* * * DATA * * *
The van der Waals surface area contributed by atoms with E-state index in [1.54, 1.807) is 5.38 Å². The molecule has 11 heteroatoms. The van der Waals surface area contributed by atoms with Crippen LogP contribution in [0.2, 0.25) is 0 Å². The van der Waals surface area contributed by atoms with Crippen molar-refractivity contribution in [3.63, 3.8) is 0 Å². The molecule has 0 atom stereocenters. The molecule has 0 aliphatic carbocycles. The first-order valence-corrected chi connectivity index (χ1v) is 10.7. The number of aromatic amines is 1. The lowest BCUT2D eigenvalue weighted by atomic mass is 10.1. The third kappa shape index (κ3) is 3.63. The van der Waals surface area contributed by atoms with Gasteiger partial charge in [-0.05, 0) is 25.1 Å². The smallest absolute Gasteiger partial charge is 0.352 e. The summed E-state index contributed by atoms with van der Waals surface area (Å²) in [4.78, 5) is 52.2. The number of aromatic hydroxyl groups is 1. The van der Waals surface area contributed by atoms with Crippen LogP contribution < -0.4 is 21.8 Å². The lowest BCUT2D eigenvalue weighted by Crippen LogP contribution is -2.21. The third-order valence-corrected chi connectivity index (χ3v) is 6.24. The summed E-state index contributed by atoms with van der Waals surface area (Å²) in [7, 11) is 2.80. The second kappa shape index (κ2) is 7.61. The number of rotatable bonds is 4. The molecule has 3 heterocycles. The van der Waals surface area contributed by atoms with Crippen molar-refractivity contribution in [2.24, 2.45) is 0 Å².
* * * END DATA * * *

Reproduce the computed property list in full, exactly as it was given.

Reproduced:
The van der Waals surface area contributed by atoms with E-state index in [1.54, 1.807) is 5.38 Å². The molecule has 11 heteroatoms. The van der Waals surface area contributed by atoms with Crippen LogP contribution in [0.2, 0.25) is 0 Å². The van der Waals surface area contributed by atoms with Crippen molar-refractivity contribution in [3.63, 3.8) is 0 Å². The molecule has 0 atom stereocenters. The molecule has 0 aliphatic carbocycles. The first-order valence-corrected chi connectivity index (χ1v) is 10.7. The number of aromatic amines is 1. The lowest BCUT2D eigenvalue weighted by atomic mass is 10.1. The third kappa shape index (κ3) is 3.63. The van der Waals surface area contributed by atoms with Gasteiger partial charge in [-0.05, 0) is 25.1 Å². The smallest absolute Gasteiger partial charge is 0.352 e. The summed E-state index contributed by atoms with van der Waals surface area (Å²) in [4.78, 5) is 52.2. The number of aromatic hydroxyl groups is 1. The van der Waals surface area contributed by atoms with Crippen LogP contribution < -0.4 is 21.8 Å². The lowest BCUT2D eigenvalue weighted by Crippen LogP contribution is -2.21. The third-order valence-corrected chi connectivity index (χ3v) is 6.24. The summed E-state index contributed by atoms with van der Waals surface area (Å²) in [7, 11) is 2.80. The second kappa shape index (κ2) is 7.61. The number of rotatable bonds is 4. The molecule has 3 heterocycles. The van der Waals surface area contributed by atoms with Crippen molar-refractivity contribution in [2.24, 2.45) is 0 Å².